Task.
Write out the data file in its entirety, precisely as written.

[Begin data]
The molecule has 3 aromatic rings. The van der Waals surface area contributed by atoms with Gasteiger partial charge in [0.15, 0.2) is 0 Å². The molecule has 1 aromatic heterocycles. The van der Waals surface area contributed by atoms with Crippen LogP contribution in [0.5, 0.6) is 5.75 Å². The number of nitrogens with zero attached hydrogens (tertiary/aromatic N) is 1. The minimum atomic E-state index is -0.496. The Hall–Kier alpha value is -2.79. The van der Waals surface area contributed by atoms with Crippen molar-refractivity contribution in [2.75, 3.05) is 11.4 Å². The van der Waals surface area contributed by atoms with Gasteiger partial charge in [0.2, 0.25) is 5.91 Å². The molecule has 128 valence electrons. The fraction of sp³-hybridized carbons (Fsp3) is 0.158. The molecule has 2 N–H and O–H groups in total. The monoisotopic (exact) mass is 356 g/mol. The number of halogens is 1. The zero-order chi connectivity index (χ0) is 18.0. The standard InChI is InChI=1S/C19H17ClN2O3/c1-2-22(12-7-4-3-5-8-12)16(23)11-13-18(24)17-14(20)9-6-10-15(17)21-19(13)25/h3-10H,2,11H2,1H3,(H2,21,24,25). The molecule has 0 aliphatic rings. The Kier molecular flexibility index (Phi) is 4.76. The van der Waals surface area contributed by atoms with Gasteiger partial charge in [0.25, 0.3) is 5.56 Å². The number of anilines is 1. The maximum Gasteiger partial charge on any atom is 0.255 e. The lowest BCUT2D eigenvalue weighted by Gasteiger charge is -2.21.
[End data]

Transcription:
The molecule has 3 aromatic rings. The van der Waals surface area contributed by atoms with Gasteiger partial charge in [0.15, 0.2) is 0 Å². The molecule has 1 aromatic heterocycles. The van der Waals surface area contributed by atoms with Crippen LogP contribution in [0.5, 0.6) is 5.75 Å². The number of nitrogens with zero attached hydrogens (tertiary/aromatic N) is 1. The minimum atomic E-state index is -0.496. The Hall–Kier alpha value is -2.79. The van der Waals surface area contributed by atoms with Crippen molar-refractivity contribution in [2.75, 3.05) is 11.4 Å². The van der Waals surface area contributed by atoms with Gasteiger partial charge in [0.2, 0.25) is 5.91 Å². The molecule has 128 valence electrons. The fraction of sp³-hybridized carbons (Fsp3) is 0.158. The molecule has 2 N–H and O–H groups in total. The monoisotopic (exact) mass is 356 g/mol. The number of halogens is 1. The zero-order chi connectivity index (χ0) is 18.0. The standard InChI is InChI=1S/C19H17ClN2O3/c1-2-22(12-7-4-3-5-8-12)16(23)11-13-18(24)17-14(20)9-6-10-15(17)21-19(13)25/h3-10H,2,11H2,1H3,(H2,21,24,25). The molecule has 0 aliphatic rings. The Kier molecular flexibility index (Phi) is 4.76. The van der Waals surface area contributed by atoms with Gasteiger partial charge in [0.25, 0.3) is 5.56 Å². The number of anilines is 1. The maximum Gasteiger partial charge on any atom is 0.255 e. The lowest BCUT2D eigenvalue weighted by Gasteiger charge is -2.21.